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Old 10-13-2020, 06:50 PM
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D. Churchland D. Churchland is offline
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Join Date: Jun 2008
Posts: 2,433

I did want to write out a few thoughts about building by hand. I should preface this by saying that some of the luthiers I respect the most are the old world viol family builders like Boussu, Klotz, Stainer, Lupot and others.
One thing I always found fascinating was in browsing through pictures of old instruments, some of the highest quality (from 1610-1780s and upward) and valuable instruments are almost always asymetrical (moreso from the Italian makers than the Germans but that's a different discussion). Sometimes it's slight and other times it's very noticeable. Many builders from the era and afterwards didn't use molds in their construction process. To them at the time (and even some builders today) a truly great viol family instrument should absolutely sound and play it utmost best. And if there's a small nick? No big deal. And if there's a slight imperfection? No big deal.

What IS a big deal is if the instrument sounds dead, or has a flat response, or feels unbalanced/difficult to play. That in my mind is the most important part of the whole process. Thus I don't do great amounts of inlay/decoration work outside of what serves the instrument. Things like binding I view as essential but things like fretboard dots I view as less essential. That's not to say I'll never make a guitar with inlay ever, I just view it as secondary to the tone/feel/response of the instrument. That is what is paramount to me in my building.

So in the same vein of the old world builders I like to include some old world things like the cloth linings. A good friend of mine works in a contrabass repair shop and I consulted him on a repair for a very lightly built old archtop. He told me about using hemp linen to stiffen and reinforce cracks on very lightly built basses. He sent me a bolt of the stuff and that's what I used on this guitar. It does a good job of adding some side reinforcement without adding weight to the overall build. Plus I love the look of them and they feel very "wartime" to me, that's a term I learned to appreciate about those old banner era Gibsons. They used whatever they had and they made it work, and frankly some of those old J45s are simply amazing instruments. Even though they're made "rough" and with less than ideal materials. Poplar neck and tail blocks being one example.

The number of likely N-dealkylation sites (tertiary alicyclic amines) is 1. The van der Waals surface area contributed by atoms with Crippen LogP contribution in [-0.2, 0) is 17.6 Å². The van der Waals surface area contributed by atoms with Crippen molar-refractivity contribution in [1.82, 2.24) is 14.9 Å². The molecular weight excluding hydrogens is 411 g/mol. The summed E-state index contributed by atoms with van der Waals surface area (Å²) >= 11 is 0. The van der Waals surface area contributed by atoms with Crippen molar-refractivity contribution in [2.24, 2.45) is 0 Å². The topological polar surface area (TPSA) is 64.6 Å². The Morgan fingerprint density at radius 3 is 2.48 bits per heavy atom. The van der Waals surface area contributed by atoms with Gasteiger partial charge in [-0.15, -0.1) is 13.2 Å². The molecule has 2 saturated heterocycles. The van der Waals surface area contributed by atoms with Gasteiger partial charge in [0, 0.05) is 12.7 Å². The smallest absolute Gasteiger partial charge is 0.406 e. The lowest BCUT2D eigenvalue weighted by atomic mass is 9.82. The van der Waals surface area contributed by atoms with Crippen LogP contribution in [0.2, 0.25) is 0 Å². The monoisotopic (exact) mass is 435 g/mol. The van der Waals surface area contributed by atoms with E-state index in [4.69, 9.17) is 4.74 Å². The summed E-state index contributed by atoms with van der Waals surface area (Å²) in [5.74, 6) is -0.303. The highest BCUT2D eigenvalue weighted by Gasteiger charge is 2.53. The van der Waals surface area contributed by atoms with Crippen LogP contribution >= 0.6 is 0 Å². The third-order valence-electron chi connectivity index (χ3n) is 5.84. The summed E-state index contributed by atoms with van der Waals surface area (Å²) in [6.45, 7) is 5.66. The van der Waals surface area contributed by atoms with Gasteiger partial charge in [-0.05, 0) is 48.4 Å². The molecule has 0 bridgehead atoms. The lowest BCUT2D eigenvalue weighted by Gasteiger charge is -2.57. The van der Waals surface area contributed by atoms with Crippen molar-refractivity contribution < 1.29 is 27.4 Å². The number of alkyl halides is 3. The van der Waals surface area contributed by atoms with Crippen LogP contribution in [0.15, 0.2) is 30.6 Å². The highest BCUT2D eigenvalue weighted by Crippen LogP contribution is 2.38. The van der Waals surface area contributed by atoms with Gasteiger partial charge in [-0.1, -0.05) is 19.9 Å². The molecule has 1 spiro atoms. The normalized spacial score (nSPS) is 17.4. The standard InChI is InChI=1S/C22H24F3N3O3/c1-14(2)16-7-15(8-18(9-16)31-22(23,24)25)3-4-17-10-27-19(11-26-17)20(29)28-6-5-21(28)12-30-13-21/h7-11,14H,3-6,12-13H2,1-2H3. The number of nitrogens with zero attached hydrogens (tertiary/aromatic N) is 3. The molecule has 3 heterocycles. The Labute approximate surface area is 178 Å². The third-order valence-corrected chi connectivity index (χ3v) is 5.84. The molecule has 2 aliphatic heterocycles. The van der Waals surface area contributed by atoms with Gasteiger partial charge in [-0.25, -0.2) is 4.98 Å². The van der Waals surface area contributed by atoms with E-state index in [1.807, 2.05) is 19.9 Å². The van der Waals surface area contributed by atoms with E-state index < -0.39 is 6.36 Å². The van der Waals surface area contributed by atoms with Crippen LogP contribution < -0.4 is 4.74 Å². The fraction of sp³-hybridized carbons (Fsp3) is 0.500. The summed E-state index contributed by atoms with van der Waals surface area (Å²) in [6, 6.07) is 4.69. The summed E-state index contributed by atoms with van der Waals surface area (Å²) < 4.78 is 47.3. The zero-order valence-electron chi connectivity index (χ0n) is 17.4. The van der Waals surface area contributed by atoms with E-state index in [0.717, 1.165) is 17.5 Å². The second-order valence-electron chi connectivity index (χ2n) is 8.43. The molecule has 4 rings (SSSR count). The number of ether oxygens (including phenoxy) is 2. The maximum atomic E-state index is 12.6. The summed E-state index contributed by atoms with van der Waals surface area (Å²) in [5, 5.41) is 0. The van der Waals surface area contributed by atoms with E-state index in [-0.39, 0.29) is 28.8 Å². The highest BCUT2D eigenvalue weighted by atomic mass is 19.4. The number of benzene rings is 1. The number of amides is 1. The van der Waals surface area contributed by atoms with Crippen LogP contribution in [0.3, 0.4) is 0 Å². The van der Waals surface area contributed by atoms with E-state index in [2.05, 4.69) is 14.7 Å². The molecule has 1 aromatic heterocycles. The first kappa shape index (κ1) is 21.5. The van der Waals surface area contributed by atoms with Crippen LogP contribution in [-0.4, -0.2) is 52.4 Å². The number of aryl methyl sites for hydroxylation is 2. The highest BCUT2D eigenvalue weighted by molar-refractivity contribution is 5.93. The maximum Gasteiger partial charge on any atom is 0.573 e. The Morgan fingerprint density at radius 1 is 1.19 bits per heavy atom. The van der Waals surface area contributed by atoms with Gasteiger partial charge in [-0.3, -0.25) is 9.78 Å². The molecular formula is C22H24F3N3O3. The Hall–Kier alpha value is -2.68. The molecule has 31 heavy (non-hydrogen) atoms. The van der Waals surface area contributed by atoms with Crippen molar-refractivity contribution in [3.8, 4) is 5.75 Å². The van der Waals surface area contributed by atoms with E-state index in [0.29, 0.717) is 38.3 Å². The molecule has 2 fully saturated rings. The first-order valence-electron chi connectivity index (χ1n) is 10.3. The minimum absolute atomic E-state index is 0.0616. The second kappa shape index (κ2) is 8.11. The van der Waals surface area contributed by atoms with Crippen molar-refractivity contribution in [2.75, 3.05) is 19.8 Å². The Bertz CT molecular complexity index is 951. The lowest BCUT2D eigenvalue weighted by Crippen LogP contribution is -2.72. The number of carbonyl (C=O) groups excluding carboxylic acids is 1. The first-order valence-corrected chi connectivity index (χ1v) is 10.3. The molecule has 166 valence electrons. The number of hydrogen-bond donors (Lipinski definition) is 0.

Along with the old world stuff must come some new, so for all my builds I have decided to use a bolt on neck. It really does make things easier from a longevity perspective when it comes to neck resets/repairs.

Here are some pics of the instrument in it's current state. The asymetry on this one on the upper bout is intentional as I will be incorporating it into my fadeaway design in lieu of a cutaway.

When I stamp the neck block I do a little layer of shellac to seal the wood and make the letters stand out. My letter set is pretty old, might need to upgrade that soon.

The 203 serial number does not mean that I've made 203 guitars. The first 2 digits are the last 2 digits of the year it was made. The third digit indicates what order it was made. So a 203 serial number means it was the 3rd guitar made in 2020. A serial of 215 would be the 5th guitar made in 2021 etc...

Work on the top begins next. It's already joined so it needs to be thicknessed, Once it's done and work has begun on the soundhole/rosette I'll post more updates. All for now!
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Formerly known as, "Will Kirk"
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